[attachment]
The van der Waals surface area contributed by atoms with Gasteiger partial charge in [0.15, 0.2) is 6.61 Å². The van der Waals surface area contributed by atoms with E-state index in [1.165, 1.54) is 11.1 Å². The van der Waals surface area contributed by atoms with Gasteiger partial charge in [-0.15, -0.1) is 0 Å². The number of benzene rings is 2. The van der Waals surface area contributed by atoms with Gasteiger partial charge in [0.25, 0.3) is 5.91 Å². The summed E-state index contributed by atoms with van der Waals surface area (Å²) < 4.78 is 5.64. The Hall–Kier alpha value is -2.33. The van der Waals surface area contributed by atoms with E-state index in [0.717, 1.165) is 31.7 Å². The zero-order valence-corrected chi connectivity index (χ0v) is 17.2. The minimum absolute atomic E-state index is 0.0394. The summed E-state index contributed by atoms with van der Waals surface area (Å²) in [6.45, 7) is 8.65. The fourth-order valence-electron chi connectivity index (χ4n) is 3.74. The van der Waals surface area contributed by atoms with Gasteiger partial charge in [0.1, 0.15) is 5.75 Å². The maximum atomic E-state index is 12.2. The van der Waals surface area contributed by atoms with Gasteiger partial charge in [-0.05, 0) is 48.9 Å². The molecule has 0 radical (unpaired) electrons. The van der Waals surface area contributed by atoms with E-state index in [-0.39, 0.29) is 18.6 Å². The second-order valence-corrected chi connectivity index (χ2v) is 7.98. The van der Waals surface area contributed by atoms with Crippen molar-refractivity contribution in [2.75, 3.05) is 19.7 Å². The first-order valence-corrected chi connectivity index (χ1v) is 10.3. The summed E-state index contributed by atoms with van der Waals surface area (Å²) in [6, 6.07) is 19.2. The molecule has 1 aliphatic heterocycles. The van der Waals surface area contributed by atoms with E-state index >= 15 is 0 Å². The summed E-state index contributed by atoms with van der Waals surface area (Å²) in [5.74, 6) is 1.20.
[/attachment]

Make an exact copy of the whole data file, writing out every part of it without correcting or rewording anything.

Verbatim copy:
The van der Waals surface area contributed by atoms with Gasteiger partial charge in [0.15, 0.2) is 6.61 Å². The van der Waals surface area contributed by atoms with E-state index in [1.165, 1.54) is 11.1 Å². The van der Waals surface area contributed by atoms with Gasteiger partial charge in [-0.15, -0.1) is 0 Å². The number of benzene rings is 2. The van der Waals surface area contributed by atoms with Gasteiger partial charge in [0.25, 0.3) is 5.91 Å². The summed E-state index contributed by atoms with van der Waals surface area (Å²) < 4.78 is 5.64. The Hall–Kier alpha value is -2.33. The van der Waals surface area contributed by atoms with E-state index in [0.717, 1.165) is 31.7 Å². The zero-order valence-corrected chi connectivity index (χ0v) is 17.2. The minimum absolute atomic E-state index is 0.0394. The summed E-state index contributed by atoms with van der Waals surface area (Å²) in [6.45, 7) is 8.65. The fourth-order valence-electron chi connectivity index (χ4n) is 3.74. The van der Waals surface area contributed by atoms with Gasteiger partial charge in [0.1, 0.15) is 5.75 Å². The maximum atomic E-state index is 12.2. The van der Waals surface area contributed by atoms with Gasteiger partial charge in [-0.05, 0) is 48.9 Å². The molecule has 0 radical (unpaired) electrons. The van der Waals surface area contributed by atoms with E-state index in [-0.39, 0.29) is 18.6 Å². The second-order valence-corrected chi connectivity index (χ2v) is 7.98. The van der Waals surface area contributed by atoms with Crippen molar-refractivity contribution in [2.75, 3.05) is 19.7 Å². The first-order valence-corrected chi connectivity index (χ1v) is 10.3. The summed E-state index contributed by atoms with van der Waals surface area (Å²) in [6, 6.07) is 19.2. The molecule has 1 aliphatic heterocycles. The van der Waals surface area contributed by atoms with E-state index >= 15 is 0 Å². The summed E-state index contributed by atoms with van der Waals surface area (Å²) in [5.74, 6) is 1.20.